I will need to update this blog to WordPress 1.5 sooner rather than later. I’ve just discovered that for some unknown reason I can’t post to this blog from my WiFi-ed Psion 7Book (did I tell about that?!). WP1.5 works fine, however.
Upgrading from a previous incarnation of version 1.5 is simply a case of backing up the MySQL database, backing up the current WordPress installation, deleting everything apart from \wp-content and wp-config.php, and then uploading the new files. That’s it.
WordPress 1.5.2 contains a number of security fixes, bug fixes, and a new “Save and Continue Editing” button for Pages (although I’ve just noticed that this is only available once you have actually created a new page, which I guess makes sense).
I love WordPress. It’s simple to install, use, develop, and upgrade.
I got back from Cellardyke tonight to discover that my site had been hacked once again. This time I didn’t delete the files they’d dumped on my server; I’ve zipped them and sent them to my webhost for examination.
I’m now wondering if they’ve used a Linux kernel exploit to gain root access to the server. That’s pretty serious stuff, and if that is the case then I do hope my webhost get the kernel patched asap. If it’s not, then I hope they help me get to the root of this problem.
I’ve just sent an email to my webhost, HostEurope/Pipex, to ask if they can shed any light on how/why my website got hacked. This morning I received this email, written at 19:42 last night:
Check this address – some one has invaded your site
and sure enough, my website front page had been replaced with a two word plain text file that read “F*ck .uk” (but with no asterisk).
I’ve now replaced the offending/offensive page with my original page and will await to see if Pipex can shed any light on how or why it was hacked, and what I (or they) can do to prevent this in the future.
Something that annoys me a little about WordPress — that has changed between v.1.2 and the latest v.1.5 — is the code it automatically generates for uploaded image files.
When you Upload a file WordPress automatically generates the XHTML code for you, so that you can simply copy and paste it into a post or page, for example:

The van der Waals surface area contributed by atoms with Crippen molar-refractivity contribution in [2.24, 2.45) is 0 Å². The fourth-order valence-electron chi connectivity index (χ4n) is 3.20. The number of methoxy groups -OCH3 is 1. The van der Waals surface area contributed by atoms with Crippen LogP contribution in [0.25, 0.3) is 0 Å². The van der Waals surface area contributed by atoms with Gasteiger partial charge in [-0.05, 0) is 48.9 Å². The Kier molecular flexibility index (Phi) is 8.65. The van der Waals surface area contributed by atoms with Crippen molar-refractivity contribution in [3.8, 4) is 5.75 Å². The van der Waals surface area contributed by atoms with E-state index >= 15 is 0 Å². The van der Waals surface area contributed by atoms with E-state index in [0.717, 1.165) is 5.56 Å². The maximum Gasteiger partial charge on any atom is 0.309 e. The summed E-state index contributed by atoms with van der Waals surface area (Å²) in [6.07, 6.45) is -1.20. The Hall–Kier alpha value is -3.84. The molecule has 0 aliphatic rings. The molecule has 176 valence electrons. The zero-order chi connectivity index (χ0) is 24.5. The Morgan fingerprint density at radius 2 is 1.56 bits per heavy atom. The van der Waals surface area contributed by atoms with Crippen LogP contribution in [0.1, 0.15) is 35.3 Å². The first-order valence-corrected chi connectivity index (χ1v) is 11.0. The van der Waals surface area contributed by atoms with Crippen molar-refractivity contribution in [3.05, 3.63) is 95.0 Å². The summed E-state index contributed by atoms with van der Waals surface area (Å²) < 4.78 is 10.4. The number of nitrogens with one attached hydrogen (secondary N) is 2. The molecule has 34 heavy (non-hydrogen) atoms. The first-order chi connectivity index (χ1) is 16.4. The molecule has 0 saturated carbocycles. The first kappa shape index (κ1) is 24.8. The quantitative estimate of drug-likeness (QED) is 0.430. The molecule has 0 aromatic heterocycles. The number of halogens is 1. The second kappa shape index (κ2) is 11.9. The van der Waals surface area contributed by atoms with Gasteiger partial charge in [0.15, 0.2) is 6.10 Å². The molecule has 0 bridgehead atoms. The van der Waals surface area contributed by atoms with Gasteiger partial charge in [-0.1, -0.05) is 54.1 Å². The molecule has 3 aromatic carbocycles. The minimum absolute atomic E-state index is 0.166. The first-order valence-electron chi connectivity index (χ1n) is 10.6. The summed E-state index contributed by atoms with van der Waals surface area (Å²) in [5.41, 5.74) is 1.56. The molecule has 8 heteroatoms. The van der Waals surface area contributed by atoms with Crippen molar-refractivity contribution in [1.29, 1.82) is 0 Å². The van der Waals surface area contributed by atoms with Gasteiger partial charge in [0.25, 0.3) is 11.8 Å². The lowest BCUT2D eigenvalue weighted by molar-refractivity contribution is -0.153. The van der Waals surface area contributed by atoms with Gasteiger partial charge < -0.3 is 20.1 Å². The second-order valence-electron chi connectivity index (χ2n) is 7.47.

<img src='https://www.garethjmsaunders.co.uk/wp-content/image.jpg' alt='Description of image here' />
But you will notice that it has surrounded the URL and alt description with single quotation marks (') rather than double ("). I'm a fan of double-quotation marks here. So I've made a simple hack to the upload code:
How to hack upload.php
Here's how to change the code in your WordPress 1.5 installation to ensure that it will always give you double-quotation marks (") in the auto-generated XHTML code:
- The code for uploading files is contained in the file
wp-admin/upload.phpwithin your WordPress installation.
- Open the file in your text editor of choice (I prefer 1st Page 2000) and scroll down to about line 202
- There you will see the following lines of code:
$piece_of_code = "<img src='" . get_settings('fileupload_url') ."/$img1_name' alt='$imgdesc' />";
$piece_of_code = "<a href='". get_settings('fileupload_url') . "/$img1_name' title='$imgdesc'>$imgdesc</a>";
- Simply replace these lines with the following:
$piece_of_code = "<img src=\"" . get_settings('fileupload_url') ."/$img1_name\" alt=\"$imgdesc\" />";
$piece_of_code = "<a href=\"". get_settings('fileupload_url') . "/$img1_name\" title=\"$imgdesc\">$imgdesc</a>";
- You will notice the subtle alteration of escaped quotation marks (\") replacing the previous single quotation marks ('). The backslash before the quote tells PHP to regard the quotation mark as a text character rather than as part of the syntax of the code.
- Now save this file, and upload it (no pun intended) to your WordPress installation.
- that's it!